Every year, more than 2 lac applicants attempt the CAT in order to pursue their dream of attending a prestigious B-School in India. Each year, the number of candidates, the level of competition, and the pressure to perform well in the exam rise drastically. And rightfully so, because this test demands a great deal of patience, tenacity, consistency, resilience, frequent practice, and "smart hard work."
When a candidate decides to take this exam, they do so with the understanding and awareness that they may no longer be able to live their pre-aspirant life. To pass this exam, you must make drastic changes in your daily life and routines.
As a result, most serious aspirants are fully aware of and are prepared for the reality that this journey would require them to make several sacrifices. However, it is important to remember that during this preparation process, one should not become ‘burned out,' since if this occurs, the aim of acing the CAT would be defeated before it has even begun!
It's typical for CAT candidates to stay up late at night and study for hours on end, day after day for months, making the expression "burning the midnight oil" ring true. Aspirants sometimes sacrifice sleep in order to cover an "additional chapter from Quantitative Ability" or a "Verbal Ability passage". Without an ounce of doubt, cramming as many hours into a day as feasible is necessary to cover as much material as possible, but aspirants must remember not to neglect their health and wellness in the process.
Always remember that while we put our minds under a lot of stress and discomfort in order to improve our efficiency during preparation, we must also allow our body and mind to rest adequately. It's critical to remember that addressing a problem or issue is always preferable to ignoring the warning signals and hoping it will go away. Furthermore, because prevention is always better than cure, begin taking steps as soon as possible. This is because burnout is a problem that is better prevented than taking measures after it has started. As a result, it is critical to remain vigilant in this regard. It's important to be on the watch for symptoms of burnout and adopt preventative measures as soon as possible in case symptoms become prominent.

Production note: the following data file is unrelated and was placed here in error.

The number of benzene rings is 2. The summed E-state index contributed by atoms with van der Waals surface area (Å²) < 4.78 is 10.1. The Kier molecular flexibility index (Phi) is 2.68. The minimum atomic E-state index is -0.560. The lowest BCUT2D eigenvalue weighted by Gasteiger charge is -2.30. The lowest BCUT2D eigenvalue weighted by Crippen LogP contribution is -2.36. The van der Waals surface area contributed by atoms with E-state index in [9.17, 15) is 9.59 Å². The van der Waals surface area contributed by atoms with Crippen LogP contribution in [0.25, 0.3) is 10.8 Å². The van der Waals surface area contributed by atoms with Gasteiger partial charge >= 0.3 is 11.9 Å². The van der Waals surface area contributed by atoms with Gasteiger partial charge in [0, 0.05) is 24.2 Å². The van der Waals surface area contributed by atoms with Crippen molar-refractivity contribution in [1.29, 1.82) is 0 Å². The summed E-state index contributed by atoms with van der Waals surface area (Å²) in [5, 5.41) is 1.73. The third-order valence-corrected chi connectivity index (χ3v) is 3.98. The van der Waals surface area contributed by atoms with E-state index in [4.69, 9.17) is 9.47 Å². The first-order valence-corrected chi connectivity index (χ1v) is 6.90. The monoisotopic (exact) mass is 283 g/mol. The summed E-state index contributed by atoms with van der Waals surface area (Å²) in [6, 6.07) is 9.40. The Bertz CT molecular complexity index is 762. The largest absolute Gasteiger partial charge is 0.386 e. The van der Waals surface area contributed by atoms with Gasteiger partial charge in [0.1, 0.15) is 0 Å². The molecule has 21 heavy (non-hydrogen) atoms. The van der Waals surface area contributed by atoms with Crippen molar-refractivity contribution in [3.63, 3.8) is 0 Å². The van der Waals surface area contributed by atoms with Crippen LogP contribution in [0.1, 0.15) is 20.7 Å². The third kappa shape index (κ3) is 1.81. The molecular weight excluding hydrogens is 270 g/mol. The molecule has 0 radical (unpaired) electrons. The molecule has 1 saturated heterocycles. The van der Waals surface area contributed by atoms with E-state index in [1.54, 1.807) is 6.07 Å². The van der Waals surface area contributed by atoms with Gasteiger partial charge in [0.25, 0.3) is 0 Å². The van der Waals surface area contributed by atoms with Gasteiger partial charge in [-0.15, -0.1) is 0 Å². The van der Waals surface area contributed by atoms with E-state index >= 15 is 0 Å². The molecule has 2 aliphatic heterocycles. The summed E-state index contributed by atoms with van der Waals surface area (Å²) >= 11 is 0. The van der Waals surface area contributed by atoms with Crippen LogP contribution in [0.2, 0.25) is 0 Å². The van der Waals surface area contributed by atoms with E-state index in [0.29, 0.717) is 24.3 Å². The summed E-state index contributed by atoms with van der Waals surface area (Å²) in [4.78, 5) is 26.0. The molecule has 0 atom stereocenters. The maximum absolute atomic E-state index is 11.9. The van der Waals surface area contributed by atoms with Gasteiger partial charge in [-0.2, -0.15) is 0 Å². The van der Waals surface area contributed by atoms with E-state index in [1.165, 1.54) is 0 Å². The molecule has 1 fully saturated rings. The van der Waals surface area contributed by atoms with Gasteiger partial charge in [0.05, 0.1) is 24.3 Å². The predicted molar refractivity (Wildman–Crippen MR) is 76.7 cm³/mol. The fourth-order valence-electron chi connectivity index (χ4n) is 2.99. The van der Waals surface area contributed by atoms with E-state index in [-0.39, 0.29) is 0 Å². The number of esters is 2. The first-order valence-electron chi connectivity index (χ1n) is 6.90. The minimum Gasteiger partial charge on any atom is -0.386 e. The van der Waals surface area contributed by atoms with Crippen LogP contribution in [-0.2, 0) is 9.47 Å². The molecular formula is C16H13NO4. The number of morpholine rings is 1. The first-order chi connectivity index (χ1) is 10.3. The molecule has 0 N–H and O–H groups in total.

Some helpful pointers for overcoming burnout:
Focus on one thing at a time: Concentrating on one thing at a time will much assist with this. If you're taking coaching, concentrate on one topic at a time; if you need more knowledge, look it up and cross-reference it later; if you need more information, write it down and come back later. Similarly, if you want to relax, take some time to rest - don't watch TV with your textbook on your lap since you won't learn anything or enjoy the television. Most importantly, if you're attempting to focus on something, switch off your phone.
Reach out: When you're stressed and not feeling like you're accomplishing anything, it is important to recognize when you're stressed and on the verge of burnout but it is more difficult to recognize since it doesn't entail the intensity of feeling that comes with stress, but rather a blunting of emotion. Here's when having supporting friends and family plays a vital role. If you can, make a resolution with your friends at the start of your preparation journey to keep a closer watch on each other than you would have otherwise, because it's sometimes easier for others to detect the warning signs of burnout in you than it is for you to notice them in yourself.
Make your Health a Priority: Unfortunately, it's fairly uncommon for people to ignore their health during the time of preparation. Stress may be harming the quality of your sleep, and you're unlikely to be receiving as much fresh air or sunshine as would be beneficial to your health, no matter how healthy you eat or how much exercise you receive. So, if you start to feel sick, take care of yourself before it becomes a bigger problem. It will feel difficult – perhaps even lazy – to take a couple of days off when you are hardly able to study or go to school, but it is preferable to becoming really unwell and having to put your job on hold.